The separation of powers is a colonial legacy - Zille
Cape Town – Western Cape premier Helen Zille has clarified her recent tweets on colonialism, saying that her trip to Singapore opened her eyes to a different perspective.
“I am not claiming [that colonialism was good] and I would never,” Zille said at the Knysna Literary Festival on Friday.
A video of her comments were carried by the Knysna-Plett Herald.
Zille caused an uproar on social media when she tweeted that not every aspect of European colonialism was bad.
"For those claiming legacy of colonialism was only negative, think of our independent judiciary, transport infrastructure, piped water etc," she wrote.
"Getting onto an aeroplane now and won't get onto the Wi-Fi so that I can cut off those who think EVERY aspect of colonial legacy was bad."
She later apologised for the tweets.
Zille said on Friday that her trip to Singapore made her question why some countries flourished after colonialism and some countries did not.
“...Can we have an honest conversation, the most incredible thing about Singapore is that they keep reinventing themselves," she told the audience.
“I am fascinated by the question: why have some countries gone, like Singapore, to take the English language, to take the outward looking sense of a port that was developed under colonialism and use that not only to invent themselves, but to reinvent themselves every single time?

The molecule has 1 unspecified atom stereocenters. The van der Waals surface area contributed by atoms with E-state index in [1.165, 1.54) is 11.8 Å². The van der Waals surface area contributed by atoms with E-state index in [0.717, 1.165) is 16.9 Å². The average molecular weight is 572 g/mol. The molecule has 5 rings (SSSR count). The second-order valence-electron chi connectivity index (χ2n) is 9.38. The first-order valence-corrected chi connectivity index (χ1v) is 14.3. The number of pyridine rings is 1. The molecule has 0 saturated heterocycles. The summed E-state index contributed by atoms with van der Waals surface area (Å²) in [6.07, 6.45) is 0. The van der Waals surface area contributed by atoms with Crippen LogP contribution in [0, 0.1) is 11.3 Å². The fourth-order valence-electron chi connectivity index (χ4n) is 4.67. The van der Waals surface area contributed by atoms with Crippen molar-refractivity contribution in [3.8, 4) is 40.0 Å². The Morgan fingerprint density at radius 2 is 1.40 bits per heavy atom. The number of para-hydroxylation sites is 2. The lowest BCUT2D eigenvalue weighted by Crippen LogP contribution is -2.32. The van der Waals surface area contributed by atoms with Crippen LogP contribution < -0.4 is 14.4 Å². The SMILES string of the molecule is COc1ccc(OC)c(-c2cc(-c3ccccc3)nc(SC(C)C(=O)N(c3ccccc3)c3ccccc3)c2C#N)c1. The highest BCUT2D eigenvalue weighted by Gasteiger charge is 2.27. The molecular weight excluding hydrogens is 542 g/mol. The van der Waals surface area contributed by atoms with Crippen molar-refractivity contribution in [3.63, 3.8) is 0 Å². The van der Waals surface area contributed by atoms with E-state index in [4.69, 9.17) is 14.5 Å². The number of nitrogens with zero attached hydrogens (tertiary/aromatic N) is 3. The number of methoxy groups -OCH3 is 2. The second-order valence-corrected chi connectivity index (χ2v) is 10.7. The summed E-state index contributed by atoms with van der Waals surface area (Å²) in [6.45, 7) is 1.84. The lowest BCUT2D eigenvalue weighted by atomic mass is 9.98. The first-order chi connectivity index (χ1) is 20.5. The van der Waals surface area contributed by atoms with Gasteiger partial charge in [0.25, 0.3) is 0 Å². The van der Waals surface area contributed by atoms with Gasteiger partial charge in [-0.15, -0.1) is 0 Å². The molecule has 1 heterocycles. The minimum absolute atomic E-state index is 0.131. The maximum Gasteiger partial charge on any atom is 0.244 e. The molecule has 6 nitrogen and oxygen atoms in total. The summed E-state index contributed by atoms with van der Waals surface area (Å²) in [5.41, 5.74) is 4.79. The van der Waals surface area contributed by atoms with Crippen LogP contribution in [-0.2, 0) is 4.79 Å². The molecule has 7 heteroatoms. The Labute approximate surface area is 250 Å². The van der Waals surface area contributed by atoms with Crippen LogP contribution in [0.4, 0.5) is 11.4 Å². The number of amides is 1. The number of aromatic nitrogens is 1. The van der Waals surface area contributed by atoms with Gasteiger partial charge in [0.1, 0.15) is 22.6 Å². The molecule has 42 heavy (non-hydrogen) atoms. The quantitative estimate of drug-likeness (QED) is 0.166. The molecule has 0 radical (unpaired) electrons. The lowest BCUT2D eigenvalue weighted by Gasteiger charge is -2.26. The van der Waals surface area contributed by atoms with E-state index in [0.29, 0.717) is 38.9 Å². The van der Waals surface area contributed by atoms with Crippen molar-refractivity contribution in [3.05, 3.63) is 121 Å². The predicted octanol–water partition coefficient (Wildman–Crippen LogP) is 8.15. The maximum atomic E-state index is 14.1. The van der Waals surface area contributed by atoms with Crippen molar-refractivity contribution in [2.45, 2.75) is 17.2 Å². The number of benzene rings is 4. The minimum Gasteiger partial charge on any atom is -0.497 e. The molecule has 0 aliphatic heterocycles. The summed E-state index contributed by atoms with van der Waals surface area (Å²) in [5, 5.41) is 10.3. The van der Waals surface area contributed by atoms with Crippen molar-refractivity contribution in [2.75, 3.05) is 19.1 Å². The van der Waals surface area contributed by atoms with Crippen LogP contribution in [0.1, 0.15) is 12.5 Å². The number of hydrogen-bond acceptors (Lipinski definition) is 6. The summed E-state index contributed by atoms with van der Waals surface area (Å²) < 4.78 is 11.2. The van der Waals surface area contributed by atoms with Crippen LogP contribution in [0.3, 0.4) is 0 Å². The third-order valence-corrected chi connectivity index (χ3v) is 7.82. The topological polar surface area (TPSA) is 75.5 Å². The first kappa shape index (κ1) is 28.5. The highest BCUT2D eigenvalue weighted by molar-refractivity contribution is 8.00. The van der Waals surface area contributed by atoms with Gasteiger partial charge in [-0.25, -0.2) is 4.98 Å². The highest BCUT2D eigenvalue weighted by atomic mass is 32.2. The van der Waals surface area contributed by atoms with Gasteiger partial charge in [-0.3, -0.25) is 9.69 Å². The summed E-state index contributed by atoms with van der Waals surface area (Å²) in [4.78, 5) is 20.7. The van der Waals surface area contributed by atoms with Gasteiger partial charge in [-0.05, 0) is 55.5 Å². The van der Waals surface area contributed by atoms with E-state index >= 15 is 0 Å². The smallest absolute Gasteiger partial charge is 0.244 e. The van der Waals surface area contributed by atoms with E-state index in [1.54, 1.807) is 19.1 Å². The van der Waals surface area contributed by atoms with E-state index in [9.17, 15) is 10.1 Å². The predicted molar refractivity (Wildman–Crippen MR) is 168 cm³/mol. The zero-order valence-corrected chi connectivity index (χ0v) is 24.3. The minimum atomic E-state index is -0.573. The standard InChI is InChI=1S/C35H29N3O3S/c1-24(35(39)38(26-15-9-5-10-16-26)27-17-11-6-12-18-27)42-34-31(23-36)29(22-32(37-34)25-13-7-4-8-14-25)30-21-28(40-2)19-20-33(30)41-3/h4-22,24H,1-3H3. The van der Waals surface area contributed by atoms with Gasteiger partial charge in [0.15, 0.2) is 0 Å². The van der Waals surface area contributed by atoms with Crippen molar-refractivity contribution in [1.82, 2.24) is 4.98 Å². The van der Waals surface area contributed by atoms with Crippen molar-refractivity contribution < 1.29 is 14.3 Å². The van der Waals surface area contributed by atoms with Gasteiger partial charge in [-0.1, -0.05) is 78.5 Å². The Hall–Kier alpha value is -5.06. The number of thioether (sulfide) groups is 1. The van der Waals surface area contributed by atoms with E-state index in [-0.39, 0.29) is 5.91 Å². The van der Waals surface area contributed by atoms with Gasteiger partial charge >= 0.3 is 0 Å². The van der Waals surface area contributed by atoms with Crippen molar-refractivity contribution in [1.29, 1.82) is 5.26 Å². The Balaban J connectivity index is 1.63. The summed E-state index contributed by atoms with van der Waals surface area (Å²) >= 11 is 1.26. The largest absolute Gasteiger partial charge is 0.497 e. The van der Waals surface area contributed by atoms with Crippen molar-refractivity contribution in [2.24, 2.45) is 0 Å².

“In 50 years, they have leaped-frogged their colonial master, not by abandoning English, but as seizing it as a language and saying this is our common denominator with the world."
Zille said she sent the tweets about the benefits of colonialism after people got upset when she said there were valuable aspects of a colonial heritage.
“So, then I said for those claiming the legacy of colonialism was only negative think of our independent judiciary,” she said.
“And the reason that I mention that, is an independent judiciary is an extraordinary border wall against power abuse. The separation of powers, the very concept is a colonial legacy.”
Zille said: “I didn’t think that was even controversial - an independent judiciary took a thousand years to develop in the most advanced countries and we’ve inherited that and are applying it with such good effect.
“Going to Singapore opened my eyes to a different way of looking at it.”
Singapore was the first country to embrace globalism and embrace minorities to such an extent where people are elected to the highest of “on the basis of merit,” Zille said.
“Is there nothing to learn from in that, or are we going to be a country that claims that we were the only ones ever to be colonised – as evil as that was and claim that we will never go beyond it because the pain is too great,” she asked.
“We have a choice, I understand the pain and I understand the evil, and I have spent my whole life fighting it, but when I go abroad and see a whole new world of debate around these issues, and see the entire literature out there I think, can’t we actually engage these discussions?”